More than 10,000 refugees have been rescued from the Mediterranean Sea by Ireland’s Naval Service since they were first deployed to the area in May of last year, reports.

The LÉ James Joyce rescued 594 migrants during the last week of July, including a young woman who named her newborn baby after the ship that rescued her off the coast of Libya.

The woman, who gave birth after being rescued, named her daughter ‘Joy’ after the LÉ James Joyce and in honor of its crew that gave her medical attention on board, reports the Irish Examiner.

“A young woman went into labor on board (LÉ James Joyce) and was transferred, under medical supervision, to the Italian Navy’s ‘ITS Bettica’,” the Irish Navy told its Facebook followers.

“The admiral in charge of ‘Operation Mare Sicuro’ presented his compliments to Officer Commanding LÉ James Joyce this morning and advised him that the young woman transferred to ITS Bettica (Thursday) had been safely delivered of a healthy baby girl. She has chosen to name her Joy.”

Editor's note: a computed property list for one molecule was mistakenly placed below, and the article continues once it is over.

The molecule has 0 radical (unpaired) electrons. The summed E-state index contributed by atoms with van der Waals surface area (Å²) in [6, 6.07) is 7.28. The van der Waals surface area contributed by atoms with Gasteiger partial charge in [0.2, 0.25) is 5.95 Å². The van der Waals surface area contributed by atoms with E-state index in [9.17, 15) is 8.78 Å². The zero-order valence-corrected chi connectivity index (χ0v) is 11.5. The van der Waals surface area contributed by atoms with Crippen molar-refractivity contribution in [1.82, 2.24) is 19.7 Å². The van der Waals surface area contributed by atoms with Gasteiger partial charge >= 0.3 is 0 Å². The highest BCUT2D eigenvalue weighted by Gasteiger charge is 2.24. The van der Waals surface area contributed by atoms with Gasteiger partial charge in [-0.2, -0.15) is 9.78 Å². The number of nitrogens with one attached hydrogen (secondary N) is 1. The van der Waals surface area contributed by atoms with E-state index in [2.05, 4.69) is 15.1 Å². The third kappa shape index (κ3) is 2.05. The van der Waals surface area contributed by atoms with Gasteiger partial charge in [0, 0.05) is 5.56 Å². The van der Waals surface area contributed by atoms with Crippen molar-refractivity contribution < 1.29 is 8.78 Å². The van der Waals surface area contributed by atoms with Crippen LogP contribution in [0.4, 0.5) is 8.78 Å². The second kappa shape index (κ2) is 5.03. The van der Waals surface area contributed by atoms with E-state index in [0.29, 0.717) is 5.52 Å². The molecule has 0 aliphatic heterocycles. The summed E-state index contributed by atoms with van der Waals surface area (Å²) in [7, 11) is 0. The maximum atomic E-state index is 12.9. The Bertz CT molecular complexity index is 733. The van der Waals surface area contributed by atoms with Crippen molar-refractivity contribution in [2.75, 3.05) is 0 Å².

The post was greeted with many good wishes and praise to the crew.

“A big well done to all crew members of the LÉ James Joyce. All your families are so proud of you. Keep up the good work. 61 days until ye are home to us,” wrote one.

“Flying the flag with pride and compassion,” said another.

Paul Kehoe, Minister of State for Defence in the Irish government, praised the Naval Service for their role in assisting with the migrant crisis.

"I wish to congratulate the Naval Service for the excellent role they have played in saving the lives of so many migrants since Naval Service vessels were first deployed in May 2015. The Government and I are very proud of your efforts,” he said.

"The deployment of Irish Naval vessels to the Mediterranean to engage in humanitarian search and rescue tasks is an important element in Ireland's response to the migration crisis in the Mediterranean," he added.